Each year I celebrate May 25th, the anniversary of the applicability of the General Data Protection Regulation (GDPR), by reflecting on the spirit of the Regulation and taking stock of its relevance in supporting democracy, fundamental rights, and the freedoms we hold so dear. This year, however, my thoughts have concentrated on another incredibly relevant topic – that of human-induced climate change. While the two topics may not at first sight seem to be intertwined, closer examination of the GDPR’s principle of data minimization, together with data quality, accuracy, and storage limitation, can help us to shed light on, and potentially help to mitigate, the imminent danger for people and our planet posed by climate change. Compliance in this way represents not only a legal requirement, but an essential element to protect biodiversity, infrastructure, and to avoid the loss of life in a scenario where digital technologies currently make up anywhere between 5 and 9% of global electricity consumption.
If you have been following me over the past two years, you’ll know that I am passionate about sustainability and that my research at the European Centre on Privacy and Cybersecurity aims precisely to frame the topic of data protection compliance in terms of sustainability and corporate social responsibility. Indeed, within the Maastricht University Data Protection as a Corporate Social Responsibility Framework, Rule 4 of Principle 3 requiresadhering organizations to consider their environmental impact when taking decisions on data processing activities, e.g., to minimize data processing activities with the aim of reducing energy consumption. The advent of inexpensive computational capacity has permitted the collection of vast and often excessive amounts of personal data – sometimes collected without a real business need; data is stored for unnecessarily long periods of time, etc. Not only do such practices conflict with good data protection compliance and cybersecurity hygiene – they also damage our world in environmental terms.
Along these lines, the European Commission is stressing the potential for technology to provide green solutions for the digital sector. This is becoming pertinent due to the proliferation of AI, IoT, blockchain, and cloud computing which are significantly contributing to energy consumption. Additionally, the European Commission is pushing companies to be more sustainable by way of the Corporate Sustainability Reporting Directive (CSRD) and the proposal for a Directive on corporate sustainability due diligence. More specifically, the CSRD would introduce a European audit (assurance) requirement for sustainability information, where the Directive on corporate sustainability due diligencewould require certain kinds of organizations to identify the environmental and human rights impacts of their business, minimize impacts, integrate due diligence into their policies, and monitor the effectiveness of the established due diligence policy and related measures, among others. In this sense, organizations must not only adopt a strict interpretation of the above-mentioned GDPR-enshrined requirements of data minimization, storage limitation, etc., but also commit to make use of energy efficient data centers (also in line with the Commission’s objective of carbon neutrality in data centers by 2030 of both existing and new legislation and initiatives), and make such efforts known via reporting.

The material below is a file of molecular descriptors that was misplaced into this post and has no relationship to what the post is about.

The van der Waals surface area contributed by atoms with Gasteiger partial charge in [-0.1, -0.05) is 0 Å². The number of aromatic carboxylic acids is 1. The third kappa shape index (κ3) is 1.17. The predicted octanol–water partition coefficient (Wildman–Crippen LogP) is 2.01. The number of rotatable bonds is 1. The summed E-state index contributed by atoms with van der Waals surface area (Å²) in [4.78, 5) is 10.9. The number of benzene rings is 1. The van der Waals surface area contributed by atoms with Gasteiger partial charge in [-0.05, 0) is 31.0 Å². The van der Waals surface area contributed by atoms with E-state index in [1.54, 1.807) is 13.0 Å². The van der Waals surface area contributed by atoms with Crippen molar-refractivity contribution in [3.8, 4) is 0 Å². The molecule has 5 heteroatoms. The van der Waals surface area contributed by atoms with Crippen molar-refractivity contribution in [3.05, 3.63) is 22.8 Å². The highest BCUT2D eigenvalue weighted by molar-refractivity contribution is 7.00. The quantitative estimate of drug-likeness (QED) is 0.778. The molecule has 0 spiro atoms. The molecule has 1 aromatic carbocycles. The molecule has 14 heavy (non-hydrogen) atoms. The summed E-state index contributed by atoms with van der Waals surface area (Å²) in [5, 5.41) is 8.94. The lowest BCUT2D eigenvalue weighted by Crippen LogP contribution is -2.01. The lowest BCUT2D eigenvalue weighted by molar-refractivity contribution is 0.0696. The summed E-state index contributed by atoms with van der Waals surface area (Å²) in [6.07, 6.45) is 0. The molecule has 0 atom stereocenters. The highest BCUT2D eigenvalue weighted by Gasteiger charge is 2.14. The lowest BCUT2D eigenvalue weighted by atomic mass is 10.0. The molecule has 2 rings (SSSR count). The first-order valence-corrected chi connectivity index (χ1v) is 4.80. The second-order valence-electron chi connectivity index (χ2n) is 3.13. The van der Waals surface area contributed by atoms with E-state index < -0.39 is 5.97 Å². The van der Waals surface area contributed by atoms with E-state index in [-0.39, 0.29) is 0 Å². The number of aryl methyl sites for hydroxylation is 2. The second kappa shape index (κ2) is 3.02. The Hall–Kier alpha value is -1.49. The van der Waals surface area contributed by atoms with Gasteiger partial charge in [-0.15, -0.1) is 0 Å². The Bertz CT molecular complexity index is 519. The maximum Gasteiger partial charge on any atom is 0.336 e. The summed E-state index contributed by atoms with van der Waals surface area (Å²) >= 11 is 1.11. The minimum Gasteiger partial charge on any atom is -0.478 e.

Such an approach – one that takes the above into consideration – will both improve compliance with the GDPR’s data protection principles, potentially contribute to reducing cybersecurity risks, and fundamentally, actively contribute to the reduction of energy consumption and carbon emissions along the value chain for the benefit of society. And with this, on the birthday of the GDPR, I invite you to challenge the conception of data protection as a purely legal matter and see it for what it can be – a tool to build a more sustainable world.
Happy Birthday to you, GDPR!!!
 Balboni, P. (2021). How data minimisation, data quality, and storage limitation can help in the fight against climate change [Blog]. Retrieved from https://www.paolobalboni.eu/index.php/2021/08/13/how-data-minimization-data-quality-and-storage-limitation-can-help-in-the-fight-against-climate-change/